Certainly, domestic violence calls are considered one of the most, if not the most, dangerous calls for responding officers. Today, we will be discussing another dangerous call – the late-night call that two intoxicated females are refusing to leave the bar. Those of you working the late-night shifts know that members of the weekend party crowd are often difficult to deal with, fail to follow simple directions and their alcohol-infused “courage” can prompt them to fight with officers rather than walk away. So, with that background in mind let’s see what the 8th Circuit1 had to say about Officer Hoven’s use of force when the plaintiff – Ms. Fischer – failed to follow the officer’s directions and was eventually placed under arrest.
Kathy Fischer and her friend Susan Clynick stumbled their way towards the Andover Bar after sharing three bottles of wine at the plaintiff’s home. The bar owner refused to serve the obviously intoxicated ladies and reminded Clynick that she had previously been barred from the premises. When the ladies refused to leave, the owner called the police and Deputy Hoven responded to the scene.
Deputy Hoven was able to convince Clynick to leave the bar and followed her outside. At Clynick’s request, Deputy Hoven went back inside to tell Fischer that Clynick was leaving. Fischer followed the Deputy out of the bar yelling that the two patrons had a right to stay in the bar then she went back inside to complain to the owner. A short time later, the bar owner came out and asked the Deputy to remove Fischer as well. Deputy Hoven went back inside and told Fischer she would need to leave. Fischer refused and walked around the bar until Hoven put her in an “escort” hold and walked her out of the bar. Fischer continued to yell but did not resist. Fischer had no recollection of her actions or ultimate arrest.
The two women started walking away from the bar, but Fischer suddenly turned and started walking towards the Deputy, wildly waving her arms and placing her hand on his shoulder. Hoven then informed Fischer she was under arrest and grabbed her left arm. As he walked her towards the cruiser Clynick approached him yelling and waving her hands. At the same time Fischer turned and the Deputy “executed an arm bar takedown”. Fischer landed on the ground, fracturing her nose, right hand and suffering facial cuts. She was arrested on a misdemeanor charge of Disorderly Conduct.
Fischer sued the Deputy and County, claiming Hoven used excessive force. The trial court granted the defendants’ motion for summary judgment, finding that the Deputy’s use of force was reasonable. This appeal followed.
8th Circuit Findings
On appeal Fischer argued that the Deputy’s use of force was excessive under the circumstances presented. Fischer claimed she was not resisting arrest or attempting to flee, she did not pose a threat to Hoven and she had not committed a serious or violent crime. Citing past 8th Circuit cases, Fischer contended that when a misdemeanant suffered serious injuries there was an issue of fact that could only be decided by the jury.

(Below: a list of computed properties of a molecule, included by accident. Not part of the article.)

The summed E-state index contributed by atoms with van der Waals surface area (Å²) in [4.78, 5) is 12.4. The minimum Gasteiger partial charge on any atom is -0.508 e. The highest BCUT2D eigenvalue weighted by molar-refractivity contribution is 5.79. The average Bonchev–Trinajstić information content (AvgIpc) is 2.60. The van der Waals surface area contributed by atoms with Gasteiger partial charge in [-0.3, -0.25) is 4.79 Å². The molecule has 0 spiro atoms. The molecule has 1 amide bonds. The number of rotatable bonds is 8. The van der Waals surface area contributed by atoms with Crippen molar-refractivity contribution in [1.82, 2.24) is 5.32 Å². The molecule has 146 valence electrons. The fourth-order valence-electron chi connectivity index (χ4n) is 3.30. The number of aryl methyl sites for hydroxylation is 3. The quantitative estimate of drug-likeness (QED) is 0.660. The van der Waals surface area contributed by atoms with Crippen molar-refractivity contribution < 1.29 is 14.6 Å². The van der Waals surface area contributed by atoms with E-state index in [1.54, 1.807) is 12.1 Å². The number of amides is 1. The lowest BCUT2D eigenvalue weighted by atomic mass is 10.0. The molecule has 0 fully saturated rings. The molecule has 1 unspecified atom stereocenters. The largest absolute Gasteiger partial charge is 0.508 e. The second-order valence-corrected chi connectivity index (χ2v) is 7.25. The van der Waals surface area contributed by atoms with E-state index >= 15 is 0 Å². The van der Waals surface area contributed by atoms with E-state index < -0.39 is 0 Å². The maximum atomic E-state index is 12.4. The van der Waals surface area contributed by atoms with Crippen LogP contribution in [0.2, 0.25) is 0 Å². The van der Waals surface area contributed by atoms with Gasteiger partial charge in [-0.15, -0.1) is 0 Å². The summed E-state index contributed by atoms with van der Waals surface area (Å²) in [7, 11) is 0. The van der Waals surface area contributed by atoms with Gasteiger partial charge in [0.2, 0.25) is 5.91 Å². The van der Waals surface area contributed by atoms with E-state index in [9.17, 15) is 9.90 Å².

The 8th Circuit disagreed. First, there was no factual dispute because Fischer denied any recollection of the incident. Moreover, it was reasonable for the officer to believe that Fischer was resisting and posed a threat to his safety. While Fischer claimed she only turned to talk to her friend, the court observed that Fischer’s subjective intent was not controlling. Rather, the question is whether it was reasonable for the Deputy to believe she was resisting. Summarizing the facts, the court found that “Hoven faced a tense, unpredictable situation – the only officer on the scene, with two hostile, intoxicated individuals. . . Fischer ignored his orders to leave the bar and yelled at him several times. Walking away, she turned around and came close enough to touch his shoulder.” Under the circumstances, the officer’s use of force was deemed reasonable and the trial court’s dismissal was affirmed.
Once again, we see the
benefits of the Qualified Immunity defense available to officers in Section
1983 cases. Importantly, the court understands that an officer’s use of force
must be evaluated based on the facts confronting the officer at the moment –
not with the benefit of 20-20 hindsight.
While the seriousness of Fischer’s injuries makes this a closer case
than it might have been, taking the time to properly document your actions
during a use of force incident, along with the subject’s actions, will be your
best defense and support a claim that your actions were reasonable.
1 Fischer v. Hoven, 2019 U.S. App. LEXIS 16572 (8th Cir S.D. 2019)